The toxic TikTok diet culture needs to stop

Emily Clarke

Scrolling through TikTok there’s bound to be at least one #WhatIEatInADay video where you see someone eating smoothie bowls, almond nuts and oat milk coffees to put themselves in a calorie deficit and fuel themselves for an entire day.

While Healthline say that it has been proven a calorie deficit of 500 calories per day is “effective for healthy and sustainable weight loss” it is undeniable that these videos are promoting a toxic diet culture.

Many of the dieting videos set out an unrealistic expectation of how we should be losing weight. In some videos I have seen men and women doing two to three exercises a day, getting their 10,000 steps and eating elaborate and impractical meals.

A lot of the people never pass 1,400 calories when you add up the food they’ve eaten and factor in their exercise. The National Health Services (NHS) recommend women eat 2,000 calories per day, putting those TikTokers at an unhealthy calorie deficit.

Under eating can lead to a number of health problems, especially in teenagers who are still growing and developing. Such health problems can include malnutrition and in severe cases, anorexia, according to the Health Services Executive (HSE).

Under TikTok’s community guidelines, they do not allow content that “could lead to suicide, self-harm or eating disorders.”

The guidelines continue to explain that in order to avoid “normalising, encouraging or triggering self-harm behaviour”. They claim that: “content that promotes eating habits that are likely to cause adverse health outcomes is also not allowed on the platform.”

So why is it that these #WhatIEatInADay videos are still allowed to pop up on your ‘For You Page’? It is clear that the bulk of these videos promote an unhealthy diet that can lead to viewers under eating, and perhaps even over exercising.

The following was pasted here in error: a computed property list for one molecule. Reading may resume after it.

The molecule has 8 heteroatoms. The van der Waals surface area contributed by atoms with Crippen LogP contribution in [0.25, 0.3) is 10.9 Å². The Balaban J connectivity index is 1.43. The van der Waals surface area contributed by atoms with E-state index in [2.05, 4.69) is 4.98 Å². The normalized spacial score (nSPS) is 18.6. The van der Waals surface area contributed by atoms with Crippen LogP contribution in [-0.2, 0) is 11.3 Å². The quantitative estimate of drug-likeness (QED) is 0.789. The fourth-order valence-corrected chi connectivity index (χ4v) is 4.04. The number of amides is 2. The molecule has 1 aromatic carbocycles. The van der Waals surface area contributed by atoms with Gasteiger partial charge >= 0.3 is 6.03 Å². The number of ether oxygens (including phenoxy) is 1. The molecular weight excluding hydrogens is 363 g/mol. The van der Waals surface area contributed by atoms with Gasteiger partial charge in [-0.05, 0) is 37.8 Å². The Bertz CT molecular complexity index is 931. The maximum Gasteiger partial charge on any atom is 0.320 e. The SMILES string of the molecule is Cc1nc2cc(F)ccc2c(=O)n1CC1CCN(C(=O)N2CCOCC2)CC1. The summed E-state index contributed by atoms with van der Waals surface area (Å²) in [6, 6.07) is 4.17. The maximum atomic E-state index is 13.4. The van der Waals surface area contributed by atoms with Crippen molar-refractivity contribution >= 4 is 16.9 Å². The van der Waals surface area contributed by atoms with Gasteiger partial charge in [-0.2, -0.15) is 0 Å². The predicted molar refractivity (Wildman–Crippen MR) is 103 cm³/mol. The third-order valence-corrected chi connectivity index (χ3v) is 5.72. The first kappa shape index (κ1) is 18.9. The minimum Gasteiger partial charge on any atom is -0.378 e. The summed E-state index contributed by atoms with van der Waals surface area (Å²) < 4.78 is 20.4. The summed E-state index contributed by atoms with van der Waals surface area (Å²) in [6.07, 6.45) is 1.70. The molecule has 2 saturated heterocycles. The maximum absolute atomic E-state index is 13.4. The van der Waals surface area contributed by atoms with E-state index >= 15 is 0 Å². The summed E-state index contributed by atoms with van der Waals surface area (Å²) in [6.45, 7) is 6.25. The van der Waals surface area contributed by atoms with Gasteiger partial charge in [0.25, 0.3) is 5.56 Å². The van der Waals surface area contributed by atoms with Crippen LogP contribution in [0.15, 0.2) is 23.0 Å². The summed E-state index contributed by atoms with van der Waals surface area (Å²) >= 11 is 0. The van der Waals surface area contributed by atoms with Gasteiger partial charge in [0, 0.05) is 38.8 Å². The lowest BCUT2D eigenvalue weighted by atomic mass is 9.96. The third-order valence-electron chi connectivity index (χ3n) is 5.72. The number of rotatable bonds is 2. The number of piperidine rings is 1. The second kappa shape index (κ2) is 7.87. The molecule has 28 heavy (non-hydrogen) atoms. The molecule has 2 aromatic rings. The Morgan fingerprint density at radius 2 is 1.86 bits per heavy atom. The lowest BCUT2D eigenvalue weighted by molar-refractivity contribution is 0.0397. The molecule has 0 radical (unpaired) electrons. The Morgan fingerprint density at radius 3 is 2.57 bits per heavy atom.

According to Wallaroo Media, 32.5% of US TikTok users are ages between 10 to 19 years old. This is the highest percentage of users across all age groups.

When you were a teenager you remember that you were more gullible and easily influenced compared to how you are now. According to a study by Professor Sam Wineburg, 80-90% of teenagers weren’t able to tell the difference between fake and real news.

If teenagers find it hard to decipher between what news is real and what is not, then how can we expect them to watch a TikTok and know that what they are viewing is toxic and unhealthy? It is only natural for them to want to change their diets to look like the people they see online.

While some may argue that you can try filter out these videos, that is easier said than done. In the TikTok settings you can choose which type of content categories you like, and you can turn on restricted mode.

However, there is no clear way to filter out specific videos. On my own TikTok these videos come up every second or third video, despite the fact I rarely engage in food videos.

As TikTok’s main demographic is teenagers, it is wrong to be pushing these #WhatIEatInADay videos on them as it is creating an unrealistic and toxic dieting culture among young people that only do more harm than good.

Note: This article was reuploaded on 04/04/21 due to a fault with The College View website.

Emily Clarke

Image Credit: TikTok